ing his big meerschaum pipe. We shake hands and he explains why he has sent for me, after which we talk of various things. Never mind what they are, for that would be telling Jorsen's secrets as well as my own, which I must not do.
It may be asked how I came to know Jorsen. Well, in a strange way. Nearly thirty years ago a dreadful thing happened to me. I was married and, although still young, a person of some mark in literature. Indeed even now one or two of the books which I wrote are read and remembered, although it is supposed that their author has long left the world.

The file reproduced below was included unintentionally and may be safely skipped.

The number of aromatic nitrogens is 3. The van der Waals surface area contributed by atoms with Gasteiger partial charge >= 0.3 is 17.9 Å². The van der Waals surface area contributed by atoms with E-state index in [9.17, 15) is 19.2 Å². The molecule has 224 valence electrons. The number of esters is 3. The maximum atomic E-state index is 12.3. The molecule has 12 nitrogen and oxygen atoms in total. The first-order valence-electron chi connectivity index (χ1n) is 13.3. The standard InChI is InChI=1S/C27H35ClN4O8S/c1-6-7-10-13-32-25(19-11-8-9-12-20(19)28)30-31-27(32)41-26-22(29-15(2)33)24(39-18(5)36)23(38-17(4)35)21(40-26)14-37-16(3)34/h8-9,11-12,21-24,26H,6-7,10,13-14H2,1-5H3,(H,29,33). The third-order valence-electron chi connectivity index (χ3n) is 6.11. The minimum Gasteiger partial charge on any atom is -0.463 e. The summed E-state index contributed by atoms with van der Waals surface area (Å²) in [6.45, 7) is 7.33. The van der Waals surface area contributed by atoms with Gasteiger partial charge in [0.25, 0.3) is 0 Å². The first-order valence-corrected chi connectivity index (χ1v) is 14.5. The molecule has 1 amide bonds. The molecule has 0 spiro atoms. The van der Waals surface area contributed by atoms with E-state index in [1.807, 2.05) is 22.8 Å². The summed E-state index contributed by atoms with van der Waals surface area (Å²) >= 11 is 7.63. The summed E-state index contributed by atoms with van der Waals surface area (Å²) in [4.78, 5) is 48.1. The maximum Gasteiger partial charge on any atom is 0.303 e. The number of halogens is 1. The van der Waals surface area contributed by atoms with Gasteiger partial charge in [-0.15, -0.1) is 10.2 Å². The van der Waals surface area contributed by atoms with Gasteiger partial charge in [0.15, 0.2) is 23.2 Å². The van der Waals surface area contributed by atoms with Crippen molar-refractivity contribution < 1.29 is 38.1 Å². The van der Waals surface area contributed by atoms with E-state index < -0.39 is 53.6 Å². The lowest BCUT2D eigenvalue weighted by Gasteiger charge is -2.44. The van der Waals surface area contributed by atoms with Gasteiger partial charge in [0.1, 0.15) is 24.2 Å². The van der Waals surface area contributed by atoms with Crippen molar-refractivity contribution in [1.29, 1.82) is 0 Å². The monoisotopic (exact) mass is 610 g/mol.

The thing which happened was that my wife and our daughter were coming over from the Channel Islands, where they had been on a visit (she was a Jersey woman), and, and--well, the ship was lost, that's all. The shock broke my heart, in such a way that it has never been mended again, but unfortunately did not kill me.
Afterwards I took to drink and sank, as drunkards do. Then the river began to draw me. I had a lodging in a poor stre